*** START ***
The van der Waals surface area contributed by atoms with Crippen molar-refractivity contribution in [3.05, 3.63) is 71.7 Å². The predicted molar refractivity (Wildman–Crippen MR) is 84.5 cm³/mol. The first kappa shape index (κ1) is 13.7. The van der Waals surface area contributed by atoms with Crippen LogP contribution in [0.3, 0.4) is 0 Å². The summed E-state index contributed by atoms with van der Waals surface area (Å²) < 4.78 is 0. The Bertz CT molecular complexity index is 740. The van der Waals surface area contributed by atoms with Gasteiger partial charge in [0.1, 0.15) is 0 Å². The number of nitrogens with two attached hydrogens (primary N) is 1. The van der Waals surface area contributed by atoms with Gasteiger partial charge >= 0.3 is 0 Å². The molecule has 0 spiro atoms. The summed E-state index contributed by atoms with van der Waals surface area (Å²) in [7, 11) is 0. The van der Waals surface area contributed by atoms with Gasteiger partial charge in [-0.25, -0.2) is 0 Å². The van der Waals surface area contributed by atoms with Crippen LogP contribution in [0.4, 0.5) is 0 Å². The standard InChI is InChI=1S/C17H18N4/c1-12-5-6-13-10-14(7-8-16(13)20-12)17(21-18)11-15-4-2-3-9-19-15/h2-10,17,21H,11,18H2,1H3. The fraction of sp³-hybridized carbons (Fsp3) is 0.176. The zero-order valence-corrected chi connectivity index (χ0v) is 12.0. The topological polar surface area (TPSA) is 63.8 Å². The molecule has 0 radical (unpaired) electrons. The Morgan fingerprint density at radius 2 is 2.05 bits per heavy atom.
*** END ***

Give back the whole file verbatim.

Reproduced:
The van der Waals surface area contributed by atoms with Crippen molar-refractivity contribution in [3.05, 3.63) is 71.7 Å². The predicted molar refractivity (Wildman–Crippen MR) is 84.5 cm³/mol. The first kappa shape index (κ1) is 13.7. The van der Waals surface area contributed by atoms with Crippen LogP contribution in [0.3, 0.4) is 0 Å². The summed E-state index contributed by atoms with van der Waals surface area (Å²) < 4.78 is 0. The Bertz CT molecular complexity index is 740. The van der Waals surface area contributed by atoms with Gasteiger partial charge in [0.1, 0.15) is 0 Å². The number of nitrogens with two attached hydrogens (primary N) is 1. The van der Waals surface area contributed by atoms with Gasteiger partial charge >= 0.3 is 0 Å². The molecule has 0 spiro atoms. The summed E-state index contributed by atoms with van der Waals surface area (Å²) in [7, 11) is 0. The van der Waals surface area contributed by atoms with Gasteiger partial charge in [-0.25, -0.2) is 0 Å². The van der Waals surface area contributed by atoms with Crippen LogP contribution in [0.4, 0.5) is 0 Å². The standard InChI is InChI=1S/C17H18N4/c1-12-5-6-13-10-14(7-8-16(13)20-12)17(21-18)11-15-4-2-3-9-19-15/h2-10,17,21H,11,18H2,1H3. The fraction of sp³-hybridized carbons (Fsp3) is 0.176. The zero-order valence-corrected chi connectivity index (χ0v) is 12.0. The topological polar surface area (TPSA) is 63.8 Å². The molecule has 0 radical (unpaired) electrons. The Morgan fingerprint density at radius 2 is 2.05 bits per heavy atom.